EARTH'S ATMOSPHERE LAYERS (Atmosphere gases (The Earth's…
EARTH'S ATMOSPHERE LAYERS
The Earth's atmosphere layers are similar to the layers in the interior of the Earth.
Each layer of the layers are separated by an increasing or decreasing temperature of the gases in the layer.
The tropopause, stratopause, mesopause are areas where two atmospheric layers gradually transition from one layer into another layer.
There are four major layers of atmosphere above the Earth that are separated by temperature.
The concentration of atmosphere gases varies depending on the atmosphere layers.
The troposphere contains primarily nitrogen (78%) and oxygen (21%).
The remaining 1% of the atmosphere is trace gases. The stratosphere contains a layer of relatively high concentrations of ozone.
The lower part of the thermosphere is the ionosphere. This layer has free ions and electrons that are the result of ionization of gas molecules.
As the distance increases from Earth the atmosphere becomes thinner as the molecules move further and further apart.
Lower boundary is the surface of the Earth. The upper boundary varies between 7 km (23,000 ft.) above the poles and 14 km (56,000 ft.) above the equator.
This is the layer of the atmosphere where we live. The troposphere contains 75% of total mass of the atmosphere. The air cools 6.5°C for each kilometre above sea level
Most of the energy from the sun travels through the atmosphere and is absorbed by the ground.
The ground heats up warming the air above creating air currents.
The rising of warm air and falling of cooler air creates convection currents that cause air circulation in this layer of the atmosphere.
The mesosphere is the third layer of the atmosphere.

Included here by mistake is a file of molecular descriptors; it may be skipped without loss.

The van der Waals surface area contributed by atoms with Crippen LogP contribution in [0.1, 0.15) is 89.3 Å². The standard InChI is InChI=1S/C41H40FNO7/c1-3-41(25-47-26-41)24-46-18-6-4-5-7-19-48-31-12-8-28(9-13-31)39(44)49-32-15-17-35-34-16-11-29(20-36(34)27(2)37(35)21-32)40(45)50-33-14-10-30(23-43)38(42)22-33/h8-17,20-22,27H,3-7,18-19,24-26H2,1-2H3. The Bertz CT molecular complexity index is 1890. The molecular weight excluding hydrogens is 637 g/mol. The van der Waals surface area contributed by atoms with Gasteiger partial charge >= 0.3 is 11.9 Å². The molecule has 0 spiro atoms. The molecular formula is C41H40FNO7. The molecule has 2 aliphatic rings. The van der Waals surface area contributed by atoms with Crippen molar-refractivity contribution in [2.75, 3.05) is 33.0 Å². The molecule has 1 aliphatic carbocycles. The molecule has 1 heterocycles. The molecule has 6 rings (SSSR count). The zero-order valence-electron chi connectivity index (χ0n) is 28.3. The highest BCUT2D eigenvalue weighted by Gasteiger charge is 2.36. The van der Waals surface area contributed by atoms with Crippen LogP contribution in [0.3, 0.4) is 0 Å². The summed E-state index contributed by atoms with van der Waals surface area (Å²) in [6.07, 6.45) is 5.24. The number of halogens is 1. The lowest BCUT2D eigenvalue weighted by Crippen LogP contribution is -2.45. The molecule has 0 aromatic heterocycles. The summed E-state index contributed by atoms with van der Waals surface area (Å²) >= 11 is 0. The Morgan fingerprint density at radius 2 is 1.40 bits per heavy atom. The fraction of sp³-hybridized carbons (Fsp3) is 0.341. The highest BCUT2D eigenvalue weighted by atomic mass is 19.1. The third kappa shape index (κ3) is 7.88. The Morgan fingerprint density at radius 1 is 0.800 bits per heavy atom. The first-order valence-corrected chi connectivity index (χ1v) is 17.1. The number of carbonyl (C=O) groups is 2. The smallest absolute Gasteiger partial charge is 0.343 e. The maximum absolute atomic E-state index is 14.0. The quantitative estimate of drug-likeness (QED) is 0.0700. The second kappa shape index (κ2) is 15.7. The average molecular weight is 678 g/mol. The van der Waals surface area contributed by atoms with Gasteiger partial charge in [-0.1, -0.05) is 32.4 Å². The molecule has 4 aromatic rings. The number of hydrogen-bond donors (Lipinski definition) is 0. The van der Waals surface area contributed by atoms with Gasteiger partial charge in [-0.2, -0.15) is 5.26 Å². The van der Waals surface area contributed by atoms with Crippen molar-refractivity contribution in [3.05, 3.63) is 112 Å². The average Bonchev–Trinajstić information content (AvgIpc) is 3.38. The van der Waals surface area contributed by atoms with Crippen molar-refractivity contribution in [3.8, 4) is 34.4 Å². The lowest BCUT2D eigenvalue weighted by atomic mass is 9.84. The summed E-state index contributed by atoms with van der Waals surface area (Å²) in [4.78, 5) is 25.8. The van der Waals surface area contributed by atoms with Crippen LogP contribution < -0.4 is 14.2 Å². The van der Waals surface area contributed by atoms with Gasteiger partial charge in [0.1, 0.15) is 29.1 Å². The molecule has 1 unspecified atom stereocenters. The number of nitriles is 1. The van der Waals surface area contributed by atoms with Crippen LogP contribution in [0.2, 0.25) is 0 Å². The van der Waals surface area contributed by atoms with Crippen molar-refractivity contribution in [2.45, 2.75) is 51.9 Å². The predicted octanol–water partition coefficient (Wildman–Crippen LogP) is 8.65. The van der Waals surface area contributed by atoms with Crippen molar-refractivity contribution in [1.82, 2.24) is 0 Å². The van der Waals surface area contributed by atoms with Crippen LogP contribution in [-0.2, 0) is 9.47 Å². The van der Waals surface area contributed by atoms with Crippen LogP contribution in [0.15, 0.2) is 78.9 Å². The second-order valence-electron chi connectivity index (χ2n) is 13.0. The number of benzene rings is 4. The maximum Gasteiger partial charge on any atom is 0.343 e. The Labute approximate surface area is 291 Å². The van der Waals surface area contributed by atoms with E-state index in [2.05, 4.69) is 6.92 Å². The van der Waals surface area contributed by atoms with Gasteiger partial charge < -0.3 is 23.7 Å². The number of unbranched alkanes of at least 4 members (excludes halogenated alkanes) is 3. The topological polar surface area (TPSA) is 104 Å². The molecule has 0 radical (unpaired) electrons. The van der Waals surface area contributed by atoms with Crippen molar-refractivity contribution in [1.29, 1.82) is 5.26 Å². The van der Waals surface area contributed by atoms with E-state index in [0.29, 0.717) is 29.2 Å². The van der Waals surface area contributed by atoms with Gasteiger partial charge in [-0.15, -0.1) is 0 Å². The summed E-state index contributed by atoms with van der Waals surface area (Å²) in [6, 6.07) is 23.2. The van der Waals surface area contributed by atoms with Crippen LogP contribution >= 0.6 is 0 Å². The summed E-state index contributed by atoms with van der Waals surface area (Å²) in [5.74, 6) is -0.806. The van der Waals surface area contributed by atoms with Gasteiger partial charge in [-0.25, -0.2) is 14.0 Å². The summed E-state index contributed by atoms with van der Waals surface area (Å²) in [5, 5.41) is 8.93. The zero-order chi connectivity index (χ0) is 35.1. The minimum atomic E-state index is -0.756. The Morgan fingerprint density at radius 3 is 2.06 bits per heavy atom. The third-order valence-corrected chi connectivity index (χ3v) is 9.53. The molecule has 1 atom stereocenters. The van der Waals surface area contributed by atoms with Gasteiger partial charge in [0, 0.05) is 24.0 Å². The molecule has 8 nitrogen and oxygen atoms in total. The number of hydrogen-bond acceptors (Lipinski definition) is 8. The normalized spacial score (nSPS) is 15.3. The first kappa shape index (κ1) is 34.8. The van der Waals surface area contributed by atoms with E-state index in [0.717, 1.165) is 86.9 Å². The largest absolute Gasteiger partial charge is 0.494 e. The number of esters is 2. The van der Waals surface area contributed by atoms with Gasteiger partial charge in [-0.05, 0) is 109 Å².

The temperature begins to drop in this layer until it reaches minus 90°C.
The upper region of the mesosphere is the coldest region of the Earth's atmosphere layers.
It extends from the top of the stratopause to an altitude between 80 and 85 km.
Thermosphere (Ionosphere and exosphere) Mena
Location of layer above Earth: 640 kilometers (400 miles; 2,100,000 feet)
The thermosphere has two layers of Earths atmosphere layers. The atmosphere is very thin in the thermosphere. The space shuttles orbit in the thermosphere.
The layer has free ions and electrons that are the result of ionization of gas particles.
Radio waves bounce off the ionosphere allowing communication with countries overseas.
The aurora borealis, (northern lights) form when electrically charged particles from the sun collide with particles in the ionosphere producing multicolored lights.
The temperature in this region can reach 1500°C (2,730 degrees F).
The air particles are so far apart that a person would not feel warm because of the low density of the particles.
Stratosphere 7-17 km to 50 km- (Mana)
The lower boundary is the tropopause which separates the stratosphere from the troposphere.
The bottom layer of the stratosphere remains constantly at approximately 60°C.
Jet streams form here as cold air from the poles meets the warmer air rising from the equator.
It is a strong eastward moving wind that blows horizontally around the Earth.
The upper boundary of the stratosphere is 50 km (32 miles; 170,000 feet).
The stratosphere contains the ozone layer. Ozone is created when radiation from the sun splits two-atom oxygen molecules into separate atoms.
They combine with other two-atom molecules to form a three-atom molecule. The layer acts as a shield from ultraviolet radiation from the sun.
The upper part of the stratosphere warms up to approximately 18°C as the ozone reacts with ultraviolet radiation giving off enough heat to warm this layer.